Yasser Abdel Hafez: The Blind Squirrel

Translated by Khaled Rajeh

James Hennessey, Iowa, 1991. Source: artsy.net

Do any of you know that there is a missing flag on the IMU bridge? I am only a traveler here, but I think it’s only right that I point this out. After all, the presence of a flagpole suggests the non-existent flag was once intended to exist there. This will cause us all some puzzlement we can do without. Imagine the scenario: pedestrians cluster on the bridge, perplexed, unable to move toward their destination or retrace their steps, each of them doing what I’m doing, stopping to investigate the disappearance of the flag. Maybe they are lucky enough to see that the matter does not merit too much attention, being only a flag, no more than a symbol of the international diversity among students at the University of Iowa. But that is not enough for me. I have nothing to rush me to the other side of the bridge. My most valuable resource here is time and I delight in squandering it on things no one would pay any mind to. I am the only one, then, who will take on the case of this poor flag. But before I take any steps that might put me in an awkward situation, I imagine a conversation between myself and one of the administrators summoned upon my request.

“And what is that? Nearly blowing into the sky… Is it not a flag?”

I scan the space to rule out the possibility that the flag is actually flapping before my eyes, and that the fault in fact was in my vision, which has been deteriorating fast enough for illusions to begin intruding on reality. It is common, before full-on blindness sets in, for the brain to allow the eyes to envision alternate possibilities for all the things they cannot see.

Allowing illusions to impose their own logic is not a bad thing, as experts would have you believe, and actually has many benefits. For example, it has offered me various stories about the late Joannie Geifman, who was immortalized, by one of her admirers, on a bench by the Iowa River. “Beauty exists not in what is seen and remembered but what is felt and never forgotten.”

Among the most important benefits of mixing reality with illusion is that ages blend into one another. While I stand on the bridge formulating different hypotheses to explain the disappearance of the flag, I have by my side the little boy I used to be, the student who was once brave enough to sneak out in order to explore the real world outside, while devouring a popsicle, and happened to see a shirtless man wandering among the cars, dragging on the ground behind him a small flag of the United States, as some bystanders gave him a hero’s reception. The boy needed a few more years before he could understand the significance of the scene, and take part in the game everyone was playing at the time, split into two teams: the good and the evil, East and West, pleasure and deprivation, in front of and behind the wall. But the game, in contrast to the graveness with which it was taken up, still had for the boy a certain gaiety, mostly due to its association with the taste of popsicles. Or maybe because it had started as a form of rebellion against an educational institution, and stayed true to its first principle, preventing him from falling into the trap of polarization, instead leaving him dallying between the poles. He smokes fancy cigarettes and chants anti-Imperialist verses.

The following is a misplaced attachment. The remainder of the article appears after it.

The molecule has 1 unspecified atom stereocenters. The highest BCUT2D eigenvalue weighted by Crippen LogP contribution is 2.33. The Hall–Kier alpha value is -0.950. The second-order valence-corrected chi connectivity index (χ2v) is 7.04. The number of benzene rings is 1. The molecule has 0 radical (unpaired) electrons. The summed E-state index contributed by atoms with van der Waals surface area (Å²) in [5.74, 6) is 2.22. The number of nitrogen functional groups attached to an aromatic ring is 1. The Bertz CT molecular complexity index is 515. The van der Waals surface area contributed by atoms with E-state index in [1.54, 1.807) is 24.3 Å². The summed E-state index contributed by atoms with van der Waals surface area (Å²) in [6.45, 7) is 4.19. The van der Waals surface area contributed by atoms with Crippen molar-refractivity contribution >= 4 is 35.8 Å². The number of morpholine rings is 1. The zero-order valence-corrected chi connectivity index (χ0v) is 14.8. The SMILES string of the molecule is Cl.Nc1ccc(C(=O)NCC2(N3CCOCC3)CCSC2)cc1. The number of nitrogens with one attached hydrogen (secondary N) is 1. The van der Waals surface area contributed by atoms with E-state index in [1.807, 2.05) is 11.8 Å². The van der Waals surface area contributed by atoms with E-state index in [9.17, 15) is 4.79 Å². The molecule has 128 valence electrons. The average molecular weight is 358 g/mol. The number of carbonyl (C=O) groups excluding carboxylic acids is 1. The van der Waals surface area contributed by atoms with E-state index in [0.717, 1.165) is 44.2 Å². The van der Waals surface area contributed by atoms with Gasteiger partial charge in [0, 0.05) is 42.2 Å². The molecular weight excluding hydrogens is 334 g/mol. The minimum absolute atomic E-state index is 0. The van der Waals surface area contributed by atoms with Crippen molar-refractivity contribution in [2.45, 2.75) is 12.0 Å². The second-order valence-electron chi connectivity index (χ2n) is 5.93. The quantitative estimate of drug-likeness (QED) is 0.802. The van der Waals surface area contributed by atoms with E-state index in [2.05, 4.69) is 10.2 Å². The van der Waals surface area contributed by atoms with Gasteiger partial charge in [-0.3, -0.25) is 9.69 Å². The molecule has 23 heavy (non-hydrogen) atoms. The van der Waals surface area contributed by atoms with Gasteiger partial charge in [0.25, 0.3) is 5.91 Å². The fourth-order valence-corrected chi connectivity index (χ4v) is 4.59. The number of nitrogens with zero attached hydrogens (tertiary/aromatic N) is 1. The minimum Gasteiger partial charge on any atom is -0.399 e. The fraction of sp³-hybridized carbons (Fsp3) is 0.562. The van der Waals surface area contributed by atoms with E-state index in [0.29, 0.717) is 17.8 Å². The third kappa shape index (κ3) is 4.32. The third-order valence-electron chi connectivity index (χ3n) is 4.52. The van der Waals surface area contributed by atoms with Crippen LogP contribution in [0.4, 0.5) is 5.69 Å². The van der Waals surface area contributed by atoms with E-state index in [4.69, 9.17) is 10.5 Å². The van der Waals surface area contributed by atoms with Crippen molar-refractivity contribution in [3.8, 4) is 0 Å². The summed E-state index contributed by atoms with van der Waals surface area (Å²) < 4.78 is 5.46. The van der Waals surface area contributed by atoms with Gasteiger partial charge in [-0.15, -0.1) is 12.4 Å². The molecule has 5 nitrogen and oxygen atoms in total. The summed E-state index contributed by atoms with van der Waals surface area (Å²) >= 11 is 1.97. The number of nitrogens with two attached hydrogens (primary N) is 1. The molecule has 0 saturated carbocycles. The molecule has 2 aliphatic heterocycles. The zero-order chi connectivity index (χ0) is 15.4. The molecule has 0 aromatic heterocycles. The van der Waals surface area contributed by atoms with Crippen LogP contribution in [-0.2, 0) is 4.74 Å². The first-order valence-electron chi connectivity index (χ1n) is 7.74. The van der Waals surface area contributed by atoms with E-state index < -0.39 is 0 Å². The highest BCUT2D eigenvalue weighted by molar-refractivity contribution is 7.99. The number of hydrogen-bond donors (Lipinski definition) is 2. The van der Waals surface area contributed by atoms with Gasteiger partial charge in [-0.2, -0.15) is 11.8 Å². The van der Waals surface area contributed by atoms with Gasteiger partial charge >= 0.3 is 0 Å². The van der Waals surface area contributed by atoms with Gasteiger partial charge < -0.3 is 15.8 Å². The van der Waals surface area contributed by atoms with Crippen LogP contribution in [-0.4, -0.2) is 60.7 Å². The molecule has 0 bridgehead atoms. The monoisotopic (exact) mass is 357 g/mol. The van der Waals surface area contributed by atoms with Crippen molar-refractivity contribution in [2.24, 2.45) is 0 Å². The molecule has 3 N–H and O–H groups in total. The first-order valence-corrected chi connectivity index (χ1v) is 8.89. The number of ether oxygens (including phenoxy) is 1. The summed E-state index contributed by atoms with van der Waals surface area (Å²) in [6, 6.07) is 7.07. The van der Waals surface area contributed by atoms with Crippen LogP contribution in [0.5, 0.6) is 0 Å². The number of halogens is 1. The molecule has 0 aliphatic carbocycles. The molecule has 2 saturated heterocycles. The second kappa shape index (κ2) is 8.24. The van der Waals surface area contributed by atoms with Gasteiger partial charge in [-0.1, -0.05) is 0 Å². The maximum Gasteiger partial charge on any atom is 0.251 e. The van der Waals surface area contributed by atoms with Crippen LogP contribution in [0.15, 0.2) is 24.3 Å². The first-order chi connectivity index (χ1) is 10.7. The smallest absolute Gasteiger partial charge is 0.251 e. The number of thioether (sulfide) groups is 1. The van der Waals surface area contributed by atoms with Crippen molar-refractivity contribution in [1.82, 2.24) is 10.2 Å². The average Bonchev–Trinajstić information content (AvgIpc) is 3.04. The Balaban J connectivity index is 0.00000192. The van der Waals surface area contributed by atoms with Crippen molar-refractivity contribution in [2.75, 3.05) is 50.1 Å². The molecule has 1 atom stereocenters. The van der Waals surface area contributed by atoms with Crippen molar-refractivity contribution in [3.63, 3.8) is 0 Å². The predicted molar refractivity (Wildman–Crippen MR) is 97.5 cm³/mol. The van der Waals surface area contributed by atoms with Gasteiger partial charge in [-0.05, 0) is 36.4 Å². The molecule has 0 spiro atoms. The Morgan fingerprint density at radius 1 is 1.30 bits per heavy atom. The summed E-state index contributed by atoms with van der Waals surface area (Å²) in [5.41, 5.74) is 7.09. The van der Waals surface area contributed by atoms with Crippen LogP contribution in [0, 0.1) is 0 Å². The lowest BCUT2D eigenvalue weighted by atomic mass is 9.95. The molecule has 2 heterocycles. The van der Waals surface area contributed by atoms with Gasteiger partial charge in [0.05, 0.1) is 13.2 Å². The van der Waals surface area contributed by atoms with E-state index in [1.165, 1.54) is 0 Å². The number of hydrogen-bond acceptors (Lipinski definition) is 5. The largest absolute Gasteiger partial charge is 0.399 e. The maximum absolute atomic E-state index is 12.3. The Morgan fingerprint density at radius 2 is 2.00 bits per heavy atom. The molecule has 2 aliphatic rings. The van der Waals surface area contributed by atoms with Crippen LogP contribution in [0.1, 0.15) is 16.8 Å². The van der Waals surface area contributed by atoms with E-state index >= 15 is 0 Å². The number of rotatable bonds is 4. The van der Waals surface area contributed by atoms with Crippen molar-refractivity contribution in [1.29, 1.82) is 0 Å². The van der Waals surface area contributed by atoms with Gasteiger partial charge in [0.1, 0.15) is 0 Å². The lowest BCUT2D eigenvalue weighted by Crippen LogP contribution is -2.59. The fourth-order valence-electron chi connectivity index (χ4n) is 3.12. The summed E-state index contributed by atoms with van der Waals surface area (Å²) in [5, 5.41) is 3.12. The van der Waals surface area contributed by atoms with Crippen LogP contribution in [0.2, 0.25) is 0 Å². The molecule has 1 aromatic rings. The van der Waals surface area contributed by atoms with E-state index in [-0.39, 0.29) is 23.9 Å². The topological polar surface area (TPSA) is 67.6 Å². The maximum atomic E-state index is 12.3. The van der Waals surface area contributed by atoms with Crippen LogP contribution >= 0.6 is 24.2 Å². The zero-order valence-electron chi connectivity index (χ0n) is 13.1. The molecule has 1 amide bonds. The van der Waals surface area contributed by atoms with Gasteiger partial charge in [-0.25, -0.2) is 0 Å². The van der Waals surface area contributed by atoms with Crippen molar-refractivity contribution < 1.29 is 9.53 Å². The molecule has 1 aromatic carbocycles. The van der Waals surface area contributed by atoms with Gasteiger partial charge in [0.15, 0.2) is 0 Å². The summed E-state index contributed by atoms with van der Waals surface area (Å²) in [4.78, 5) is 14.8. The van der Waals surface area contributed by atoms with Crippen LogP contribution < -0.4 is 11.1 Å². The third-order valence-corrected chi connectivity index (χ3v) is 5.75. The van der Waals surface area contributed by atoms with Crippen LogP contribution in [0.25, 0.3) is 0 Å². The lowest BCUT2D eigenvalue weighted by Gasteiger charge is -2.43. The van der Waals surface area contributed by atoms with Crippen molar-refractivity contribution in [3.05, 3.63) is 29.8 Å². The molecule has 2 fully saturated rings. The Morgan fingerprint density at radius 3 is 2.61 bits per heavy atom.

The popsicle-tasting image of the flag on the ground carved a place for itself in the boy’s memory, nestling in some corner of the brain after the game ended with one of the teams hurrying off the field, only to resurface in his mind years later, when that same boy became a man standing in front of the consular officer at the US embassy in Cairo, as a voice announces every few minutes that firearm training is taking place on embassy grounds. The boy smiles at the old image while the man considers how to answer the employee’s question, which she asked with a quizzical look, possibly due to all the unexplained smiling. “What do you intend to do after your program ends?” He is silent for a few seconds. He hadn’t given the question any thought until this moment and tens of possibilities flashed through his mind. He recalls a scene from an old film where two women are fleeing something or other he couldn’t remember. And because, as they say, what matters is not the destination but the journey, their drive across theUnited States becomes a journey of self-emancipation, which concludes with their liberation from the burden of life itself as they laugh and drive straight off a cliff.

I won’t go to America to die, but isn’t it only right for me to tell this officer about the man who dragged the flag of her homeland through the streets of Cairo. Our countries share strong ties, which they are both quick to affirm at various occasions, and I could contribute to strengthening these ties with what information I had, along with my suggestion to add to the American flag a picture of a child devouring a popsicle. Wouldn’t it be nice if all countries replaced the hawks and eagles and stars and swords and all the different symbols of toughness on their flags with pieces of dessert? Who knows, maybe that will stave off the specter of war from over our heads.